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Squatters at Cape Otway

The ‘Squatters Station’ was the term given by Head Lighthouse Keeper Henry Bayles Ford for those who lived at Glenaire Station. The lives of those at the Cape Otway Lightstation were often intertwined with those at the ‘squatters station’. Tom…...
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Squatters at Cape Otway

Published: February 3, 2021
Categories: Life at the Cape

The ‘Squatters Station’ was the term given by Head Lighthouse Keeper Henry Bayles Ford for those who lived at Glenaire Station.

The lives of those at the Cape Otway Lightstation were often intertwined with those at the ‘squatters station’.

squatters

Tom Riches for example was working as a Station Hand at Glenaire before being employed as an Assistant Keeper at the Lighthouse in the 1850’s.

The Station had a range of names over the years, starting with Roadknight, the earliest European settler.

When either community was going to Apollo Bay, they checked if anyone needed anything. The mail was often sent and collected in the same way.

Many of the squatters and their station hands had wives and children. They supplemented the Lighthouse and Telegraph Station community to make up the wider community of Cape Otway.

Telegraph Station Early 1900's

The broader Cape Otway community made life a little easier for those employed at the Lightstation.

Squatters were contracted to provide firewood and fresh meat for the Lightstation community; as early as 1849 when Thomas and William Roadknight had the first local Station.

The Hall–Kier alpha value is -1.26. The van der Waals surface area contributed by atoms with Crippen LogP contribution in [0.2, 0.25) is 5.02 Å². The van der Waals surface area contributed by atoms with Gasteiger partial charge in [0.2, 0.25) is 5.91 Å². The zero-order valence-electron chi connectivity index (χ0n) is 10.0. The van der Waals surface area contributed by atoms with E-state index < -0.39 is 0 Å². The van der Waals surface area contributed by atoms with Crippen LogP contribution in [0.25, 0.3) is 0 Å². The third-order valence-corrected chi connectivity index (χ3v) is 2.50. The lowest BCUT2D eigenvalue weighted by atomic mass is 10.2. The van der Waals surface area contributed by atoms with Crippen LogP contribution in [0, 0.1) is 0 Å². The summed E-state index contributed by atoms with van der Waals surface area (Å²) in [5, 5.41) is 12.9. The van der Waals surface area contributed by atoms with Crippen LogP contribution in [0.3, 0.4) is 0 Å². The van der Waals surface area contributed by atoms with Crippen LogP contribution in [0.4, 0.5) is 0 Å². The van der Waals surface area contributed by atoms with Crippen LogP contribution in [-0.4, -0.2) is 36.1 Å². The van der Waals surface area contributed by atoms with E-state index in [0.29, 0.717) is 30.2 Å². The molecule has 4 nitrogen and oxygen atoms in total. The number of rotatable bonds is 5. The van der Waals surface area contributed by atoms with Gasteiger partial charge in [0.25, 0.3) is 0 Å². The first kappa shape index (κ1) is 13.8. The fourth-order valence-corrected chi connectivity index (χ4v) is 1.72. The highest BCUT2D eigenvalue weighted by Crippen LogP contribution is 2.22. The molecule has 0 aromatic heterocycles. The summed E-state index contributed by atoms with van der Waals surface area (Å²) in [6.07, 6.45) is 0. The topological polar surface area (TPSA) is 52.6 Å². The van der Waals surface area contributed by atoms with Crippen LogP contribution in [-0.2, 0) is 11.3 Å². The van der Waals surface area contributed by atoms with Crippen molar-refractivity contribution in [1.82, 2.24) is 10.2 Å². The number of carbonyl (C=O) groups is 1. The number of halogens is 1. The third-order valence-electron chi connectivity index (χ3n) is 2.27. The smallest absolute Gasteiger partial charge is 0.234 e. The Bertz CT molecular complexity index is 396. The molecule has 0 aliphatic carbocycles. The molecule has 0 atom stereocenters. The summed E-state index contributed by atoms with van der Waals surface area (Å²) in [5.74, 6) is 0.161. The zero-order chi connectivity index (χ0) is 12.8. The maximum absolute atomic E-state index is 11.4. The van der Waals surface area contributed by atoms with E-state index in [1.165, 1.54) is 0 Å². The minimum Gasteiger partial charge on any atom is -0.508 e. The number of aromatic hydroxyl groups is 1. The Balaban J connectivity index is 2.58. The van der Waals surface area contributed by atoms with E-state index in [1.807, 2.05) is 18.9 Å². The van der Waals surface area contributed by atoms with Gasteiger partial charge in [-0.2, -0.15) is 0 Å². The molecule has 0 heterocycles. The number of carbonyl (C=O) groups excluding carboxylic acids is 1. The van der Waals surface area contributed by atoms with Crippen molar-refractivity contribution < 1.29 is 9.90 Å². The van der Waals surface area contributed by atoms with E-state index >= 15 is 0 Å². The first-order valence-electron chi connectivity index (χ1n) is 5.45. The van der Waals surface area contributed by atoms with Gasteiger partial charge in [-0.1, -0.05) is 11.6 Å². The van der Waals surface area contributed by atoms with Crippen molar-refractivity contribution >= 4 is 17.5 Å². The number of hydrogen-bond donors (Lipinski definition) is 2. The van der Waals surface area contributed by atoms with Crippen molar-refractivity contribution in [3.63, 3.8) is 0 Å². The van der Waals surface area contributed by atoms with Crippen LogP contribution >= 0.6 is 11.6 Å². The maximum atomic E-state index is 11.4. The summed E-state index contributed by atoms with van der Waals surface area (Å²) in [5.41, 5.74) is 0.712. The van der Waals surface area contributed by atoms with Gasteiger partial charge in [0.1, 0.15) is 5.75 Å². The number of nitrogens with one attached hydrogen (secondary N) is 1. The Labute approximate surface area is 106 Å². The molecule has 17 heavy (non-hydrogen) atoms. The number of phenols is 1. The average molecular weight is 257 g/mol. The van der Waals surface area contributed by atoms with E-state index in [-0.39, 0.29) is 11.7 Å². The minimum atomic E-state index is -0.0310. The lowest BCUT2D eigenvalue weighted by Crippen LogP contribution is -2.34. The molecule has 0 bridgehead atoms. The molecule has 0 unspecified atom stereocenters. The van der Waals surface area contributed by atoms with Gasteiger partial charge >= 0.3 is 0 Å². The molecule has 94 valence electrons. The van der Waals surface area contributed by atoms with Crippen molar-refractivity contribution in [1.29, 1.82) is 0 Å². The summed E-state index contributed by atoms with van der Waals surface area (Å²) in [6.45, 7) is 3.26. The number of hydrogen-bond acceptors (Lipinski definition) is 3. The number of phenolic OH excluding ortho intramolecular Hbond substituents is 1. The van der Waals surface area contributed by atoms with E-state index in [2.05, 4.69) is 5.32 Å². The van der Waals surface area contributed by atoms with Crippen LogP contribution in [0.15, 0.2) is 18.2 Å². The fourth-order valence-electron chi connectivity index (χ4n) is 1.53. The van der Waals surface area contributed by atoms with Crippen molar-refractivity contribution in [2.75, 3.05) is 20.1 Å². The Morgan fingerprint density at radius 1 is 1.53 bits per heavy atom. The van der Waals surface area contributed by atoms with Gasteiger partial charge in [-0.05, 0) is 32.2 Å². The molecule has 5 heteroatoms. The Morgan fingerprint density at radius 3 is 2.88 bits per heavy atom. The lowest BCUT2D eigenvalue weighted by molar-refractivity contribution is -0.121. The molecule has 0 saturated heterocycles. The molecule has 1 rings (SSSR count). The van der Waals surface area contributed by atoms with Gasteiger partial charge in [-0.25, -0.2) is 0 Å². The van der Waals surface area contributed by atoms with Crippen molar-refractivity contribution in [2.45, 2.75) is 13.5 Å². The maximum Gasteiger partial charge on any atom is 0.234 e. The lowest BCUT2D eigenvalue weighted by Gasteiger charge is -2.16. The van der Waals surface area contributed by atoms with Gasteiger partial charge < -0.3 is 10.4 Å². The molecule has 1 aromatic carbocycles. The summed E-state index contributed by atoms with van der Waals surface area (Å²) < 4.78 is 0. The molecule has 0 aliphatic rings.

firewood

They were also contracted to repair roads and in later years they assisted carting stores and empty oil drums to supply ships at the Parker River and Blanket Bay.

blanket bay supplies circa 1890's

The squatters received supplies at the same time as the Lightstation received theirs. The Assistant Keepers all seemed to have contact with Glenaire Station, regardless of Assistant or era.

The Ford Journal and Letter Books have references to the Assistant Keepers also helping ‘the squatters’. They helped to repair bridges, fight bush fires and find lost cattle.

Notably in late 1862, the Assistant Keepers helped search for the six year old daughter of a squatter called Cargeez, when she was lost in the bush. They found her near the Parker River Bridge after three days of looking. She hadn’t spent the time alone, her faithful little dog was guarding her.

A number of squatters are buried at the Lightstation Cemetery. While visiting Cape Otway Lightstation you can also take a short stroll along the Great Ocean Walk to the cemetery which is positioned outside the Lightstation precinct.

cape otway cemetery

 

 

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